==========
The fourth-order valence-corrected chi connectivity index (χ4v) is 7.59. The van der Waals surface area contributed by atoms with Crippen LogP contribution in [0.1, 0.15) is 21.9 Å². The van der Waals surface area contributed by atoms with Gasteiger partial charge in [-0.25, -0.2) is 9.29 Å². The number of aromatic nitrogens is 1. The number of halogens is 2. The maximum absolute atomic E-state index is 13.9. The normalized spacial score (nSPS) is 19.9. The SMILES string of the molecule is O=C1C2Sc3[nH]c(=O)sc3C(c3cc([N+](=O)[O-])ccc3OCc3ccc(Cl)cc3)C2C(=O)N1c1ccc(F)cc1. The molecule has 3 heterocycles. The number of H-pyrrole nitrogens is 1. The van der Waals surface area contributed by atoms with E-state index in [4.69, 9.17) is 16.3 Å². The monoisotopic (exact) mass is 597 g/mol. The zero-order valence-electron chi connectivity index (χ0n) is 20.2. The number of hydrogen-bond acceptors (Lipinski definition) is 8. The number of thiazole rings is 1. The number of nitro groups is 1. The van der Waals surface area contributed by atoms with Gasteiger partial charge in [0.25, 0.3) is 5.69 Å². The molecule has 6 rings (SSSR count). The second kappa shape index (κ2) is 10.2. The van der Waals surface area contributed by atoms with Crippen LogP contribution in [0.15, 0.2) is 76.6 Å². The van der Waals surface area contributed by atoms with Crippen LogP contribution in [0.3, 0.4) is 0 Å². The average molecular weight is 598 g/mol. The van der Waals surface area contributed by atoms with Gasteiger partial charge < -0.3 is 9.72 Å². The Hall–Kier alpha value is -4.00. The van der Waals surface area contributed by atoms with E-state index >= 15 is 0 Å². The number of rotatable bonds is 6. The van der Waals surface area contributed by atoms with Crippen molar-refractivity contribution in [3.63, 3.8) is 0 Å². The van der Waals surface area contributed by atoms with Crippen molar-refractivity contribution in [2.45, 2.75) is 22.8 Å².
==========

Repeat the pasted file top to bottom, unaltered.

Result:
The fourth-order valence-corrected chi connectivity index (χ4v) is 7.59. The van der Waals surface area contributed by atoms with Crippen LogP contribution in [0.1, 0.15) is 21.9 Å². The van der Waals surface area contributed by atoms with Gasteiger partial charge in [-0.25, -0.2) is 9.29 Å². The number of aromatic nitrogens is 1. The number of halogens is 2. The maximum absolute atomic E-state index is 13.9. The normalized spacial score (nSPS) is 19.9. The SMILES string of the molecule is O=C1C2Sc3[nH]c(=O)sc3C(c3cc([N+](=O)[O-])ccc3OCc3ccc(Cl)cc3)C2C(=O)N1c1ccc(F)cc1. The molecule has 3 heterocycles. The number of H-pyrrole nitrogens is 1. The van der Waals surface area contributed by atoms with E-state index in [4.69, 9.17) is 16.3 Å². The monoisotopic (exact) mass is 597 g/mol. The zero-order valence-electron chi connectivity index (χ0n) is 20.2. The number of hydrogen-bond acceptors (Lipinski definition) is 8. The number of thiazole rings is 1. The number of nitro groups is 1. The van der Waals surface area contributed by atoms with Gasteiger partial charge in [0.25, 0.3) is 5.69 Å². The molecule has 6 rings (SSSR count). The second kappa shape index (κ2) is 10.2. The van der Waals surface area contributed by atoms with Crippen LogP contribution in [0.15, 0.2) is 76.6 Å². The van der Waals surface area contributed by atoms with Crippen LogP contribution in [0.3, 0.4) is 0 Å². The average molecular weight is 598 g/mol. The van der Waals surface area contributed by atoms with Gasteiger partial charge < -0.3 is 9.72 Å². The Hall–Kier alpha value is -4.00. The van der Waals surface area contributed by atoms with E-state index >= 15 is 0 Å². The number of rotatable bonds is 6. The van der Waals surface area contributed by atoms with Crippen molar-refractivity contribution in [3.63, 3.8) is 0 Å². The van der Waals surface area contributed by atoms with Crippen molar-refractivity contribution in [2.45, 2.75) is 22.8 Å².